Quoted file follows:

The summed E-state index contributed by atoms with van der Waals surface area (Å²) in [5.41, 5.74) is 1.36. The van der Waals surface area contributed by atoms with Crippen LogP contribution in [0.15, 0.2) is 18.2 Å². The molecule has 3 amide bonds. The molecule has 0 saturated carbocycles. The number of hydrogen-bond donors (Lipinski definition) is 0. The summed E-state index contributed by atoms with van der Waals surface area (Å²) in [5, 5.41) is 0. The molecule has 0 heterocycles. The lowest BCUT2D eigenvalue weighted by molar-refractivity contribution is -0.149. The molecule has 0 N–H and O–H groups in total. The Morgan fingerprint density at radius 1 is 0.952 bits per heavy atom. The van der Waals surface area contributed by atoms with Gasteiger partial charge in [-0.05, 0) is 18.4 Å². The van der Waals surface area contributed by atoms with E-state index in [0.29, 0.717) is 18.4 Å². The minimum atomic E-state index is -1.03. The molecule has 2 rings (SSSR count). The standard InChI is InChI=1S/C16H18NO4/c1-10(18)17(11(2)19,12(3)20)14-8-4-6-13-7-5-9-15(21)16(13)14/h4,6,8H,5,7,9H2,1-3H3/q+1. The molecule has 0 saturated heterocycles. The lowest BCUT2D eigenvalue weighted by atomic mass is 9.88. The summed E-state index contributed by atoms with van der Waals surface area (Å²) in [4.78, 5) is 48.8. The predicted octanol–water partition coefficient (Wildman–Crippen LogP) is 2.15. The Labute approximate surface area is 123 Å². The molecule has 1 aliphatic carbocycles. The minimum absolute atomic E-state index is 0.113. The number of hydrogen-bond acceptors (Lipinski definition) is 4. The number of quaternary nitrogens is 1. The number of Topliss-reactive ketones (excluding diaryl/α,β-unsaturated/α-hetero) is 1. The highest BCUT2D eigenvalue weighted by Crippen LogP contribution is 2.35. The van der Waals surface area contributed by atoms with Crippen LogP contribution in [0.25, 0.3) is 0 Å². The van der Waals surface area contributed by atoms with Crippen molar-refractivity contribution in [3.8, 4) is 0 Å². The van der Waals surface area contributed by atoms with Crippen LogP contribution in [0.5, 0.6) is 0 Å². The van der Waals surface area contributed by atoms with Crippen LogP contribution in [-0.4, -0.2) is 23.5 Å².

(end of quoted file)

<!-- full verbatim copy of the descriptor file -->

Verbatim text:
The summed E-state index contributed by atoms with van der Waals surface area (Å²) in [5.41, 5.74) is 1.36. The van der Waals surface area contributed by atoms with Crippen LogP contribution in [0.15, 0.2) is 18.2 Å². The molecule has 3 amide bonds. The molecule has 0 saturated carbocycles. The number of hydrogen-bond donors (Lipinski definition) is 0. The summed E-state index contributed by atoms with van der Waals surface area (Å²) in [5, 5.41) is 0. The molecule has 0 heterocycles. The lowest BCUT2D eigenvalue weighted by molar-refractivity contribution is -0.149. The molecule has 0 N–H and O–H groups in total. The Morgan fingerprint density at radius 1 is 0.952 bits per heavy atom. The van der Waals surface area contributed by atoms with Gasteiger partial charge in [-0.05, 0) is 18.4 Å². The van der Waals surface area contributed by atoms with E-state index in [0.29, 0.717) is 18.4 Å². The minimum atomic E-state index is -1.03. The molecule has 2 rings (SSSR count). The standard InChI is InChI=1S/C16H18NO4/c1-10(18)17(11(2)19,12(3)20)14-8-4-6-13-7-5-9-15(21)16(13)14/h4,6,8H,5,7,9H2,1-3H3/q+1. The molecule has 0 saturated heterocycles. The lowest BCUT2D eigenvalue weighted by atomic mass is 9.88. The summed E-state index contributed by atoms with van der Waals surface area (Å²) in [4.78, 5) is 48.8. The predicted octanol–water partition coefficient (Wildman–Crippen LogP) is 2.15. The Labute approximate surface area is 123 Å². The molecule has 1 aliphatic carbocycles. The minimum absolute atomic E-state index is 0.113. The number of hydrogen-bond acceptors (Lipinski definition) is 4. The number of quaternary nitrogens is 1. The number of Topliss-reactive ketones (excluding diaryl/α,β-unsaturated/α-hetero) is 1. The highest BCUT2D eigenvalue weighted by Crippen LogP contribution is 2.35. The van der Waals surface area contributed by atoms with Crippen LogP contribution in [0.25, 0.3) is 0 Å². The van der Waals surface area contributed by atoms with Crippen molar-refractivity contribution in [3.8, 4) is 0 Å². The van der Waals surface area contributed by atoms with Crippen LogP contribution in [0.5, 0.6) is 0 Å². The van der Waals surface area contributed by atoms with Crippen LogP contribution in [-0.4, -0.2) is 23.5 Å².